On March 11, 2011, a massive 9.0-magnitude earthquake erupted about 45 miles east of the Japanese coast. The earthquake let loose a huge tsunami that struck the Fukushima Daiichi nuclear power plant and caused a reactor meltdown.
This was the worst nuclear disaster since the 1986 Chernobyl incident and caused bitter backlash against the nuclear power industry around the world.
Japan immediately shut down its remaining nuclear plants and Germany followed suit. Both countries vowed to be nuclear free by 2030 and 2022, respectively.
Was this the end to atomic energy?
As you can see from the chart below, major uranium producer Cameco (NYSE: CCJ) plummeted on the news:
But here's where the story gets interesting...
The Fukushima nuclear incident in Japan -- an event that singlehandedly sparked a 50% plunge in uranium prices and raised speculation about the "end of atomic energy" -- has actually had no impact whatsoever on global uranium demand.
You see, most of Japan's nuclear fuel is purchased under long-term supply agreements. Uranium fuel is thus delivered regularly to utilities there.
Here's what Dave Forest, Chief Investment Strategist for Junior Resource Advisor, told his readers about uranium back in December:
|Normally, an event like Fukushima would cause buyers to declare force majeure on their contracted purchases -- suspending deliveries due to an extraordinary circumstance, and putting off buying until reactors were restarted.
But Japanese uranium buyers have apparently done no such thing. They've simply continued to take deliveries of uranium as normal, putting the metal into stockpile.
I was stunned when I heard this. It's an incredible revelation -- one that completely changes my urgency on investing in uranium (a sector I was already positive about, albeit on a longer timeline).
The fact that Japanese utilities are continuing to take uranium supply suggests they are fully anticipating a near-complete restart of their nuclear fleet. Otherwise there would be no need to keep stocking fuel supply.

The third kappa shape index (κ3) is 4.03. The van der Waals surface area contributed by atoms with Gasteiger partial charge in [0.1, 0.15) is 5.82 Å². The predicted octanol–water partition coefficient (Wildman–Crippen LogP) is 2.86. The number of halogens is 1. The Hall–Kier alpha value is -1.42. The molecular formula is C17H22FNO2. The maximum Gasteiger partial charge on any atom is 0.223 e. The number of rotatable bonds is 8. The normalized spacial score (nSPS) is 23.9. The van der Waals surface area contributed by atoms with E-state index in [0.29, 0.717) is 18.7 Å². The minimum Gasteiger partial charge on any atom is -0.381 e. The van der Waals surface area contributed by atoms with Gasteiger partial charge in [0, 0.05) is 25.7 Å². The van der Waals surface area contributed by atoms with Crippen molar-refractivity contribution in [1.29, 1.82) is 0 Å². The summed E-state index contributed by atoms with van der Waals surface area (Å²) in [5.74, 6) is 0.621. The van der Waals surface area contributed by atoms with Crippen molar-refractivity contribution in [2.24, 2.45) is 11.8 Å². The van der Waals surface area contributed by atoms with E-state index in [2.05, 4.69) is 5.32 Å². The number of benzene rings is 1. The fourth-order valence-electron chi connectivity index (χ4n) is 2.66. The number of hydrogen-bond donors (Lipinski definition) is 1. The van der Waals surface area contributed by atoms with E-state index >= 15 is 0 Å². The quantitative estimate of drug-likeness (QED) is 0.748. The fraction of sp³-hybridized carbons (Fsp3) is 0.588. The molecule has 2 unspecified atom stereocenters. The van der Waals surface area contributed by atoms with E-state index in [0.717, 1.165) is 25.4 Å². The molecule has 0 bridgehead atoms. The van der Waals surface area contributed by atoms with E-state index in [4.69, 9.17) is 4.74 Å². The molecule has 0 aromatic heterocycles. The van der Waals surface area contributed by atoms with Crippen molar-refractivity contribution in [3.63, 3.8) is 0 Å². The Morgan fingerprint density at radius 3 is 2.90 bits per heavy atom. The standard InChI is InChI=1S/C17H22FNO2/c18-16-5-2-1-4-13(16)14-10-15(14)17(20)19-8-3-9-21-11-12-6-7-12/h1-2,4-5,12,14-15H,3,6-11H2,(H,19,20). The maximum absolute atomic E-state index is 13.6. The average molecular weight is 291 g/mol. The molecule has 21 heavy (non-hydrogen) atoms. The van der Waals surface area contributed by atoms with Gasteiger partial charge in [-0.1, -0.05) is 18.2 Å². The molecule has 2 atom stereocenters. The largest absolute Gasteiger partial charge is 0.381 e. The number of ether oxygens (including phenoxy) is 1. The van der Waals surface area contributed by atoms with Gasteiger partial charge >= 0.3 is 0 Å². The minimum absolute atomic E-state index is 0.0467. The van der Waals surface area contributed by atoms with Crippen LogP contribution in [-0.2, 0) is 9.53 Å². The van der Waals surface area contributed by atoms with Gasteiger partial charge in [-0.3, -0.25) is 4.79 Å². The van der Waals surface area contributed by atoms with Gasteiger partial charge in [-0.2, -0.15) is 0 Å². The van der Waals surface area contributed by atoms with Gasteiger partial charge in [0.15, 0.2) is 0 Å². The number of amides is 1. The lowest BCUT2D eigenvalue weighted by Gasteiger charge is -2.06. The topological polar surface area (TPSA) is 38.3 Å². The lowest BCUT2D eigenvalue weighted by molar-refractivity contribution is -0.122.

This begs the question... if Japan said it was getting out of the nuclear power business, then why does it seem like they're going back on their earlier proclamation?
It's because, simply put, Japan has no choice but to reverse its position. Nuclear is the only option. Historically nuclear plants supplied about 30% of Japan's power... and the cost was at a fraction of what oil or gas fired plants run.
Since the shutdown of all Japan's nuclear power plants, they have seen a record trade deficit of 24 straight months. In its most recent month, July, the trade deficit was 964 billion yen ($9.4 billion). The reason behind their large trade deficits come from the increased oil imports, which has been needed to keep the lights on without nuclear.
But that's beginning to change...
About six weeks ago, three of Japan's 48 nuclear power plants cleared new safety hurdles set in place after the Fukushima disaster. And the approval process has been set in place to restart 19 more.
Simple Economics Show Uranium Prices Must Go Up
The world's largest uranium producer, Cameco (NYSE: CCJ), announced in July it was closing two uranium mines...
Cameco said it was halting production at its McArthur River mine and Key Lake mill operations in Canada in response to receiving a strike notice... nearly 535 unionized employees could lose their job.
The McArthur River mine has the capacity to produce about 18 million pounds of uranium yearly -- or about 15% or global production.
Here's what Dave told his readers about the recent mine shutdown in his most recent Junior Resource Advisor newsletter issue:
|This news item hasn't got a lot of press outside Canada. But it could be one of the most significant developments in the uranium space in the last decade.
Uranium supply from the McArthur River mine was actually disrupted once before by an underground flood in 2003 that closed the mine for three months.
That event, along with flooding of the nearby Cigar Lake mine in 2006, was key in starting the uranium price on a steady rise that would see it gain 1,300% over four years, rising as high as $140 per pound in 2007.
A strike at McArthur River could have the same effect, given the large portion of global uranium production is sourced there.
Dave's favorite way to play the uranium sector is through Uranium Participation Corp (OTC: URPTF). With a target price of $8, he sees a potential 64.6% upside in the stock. As URPTF is a small ($570 million market cap) over-the-counter stock, such stocks often come with a bit more volatility. Investors looking to buy shares should do so with risk-management principles in mind -- utilizing a stop loss in accordance with your risk tolerance.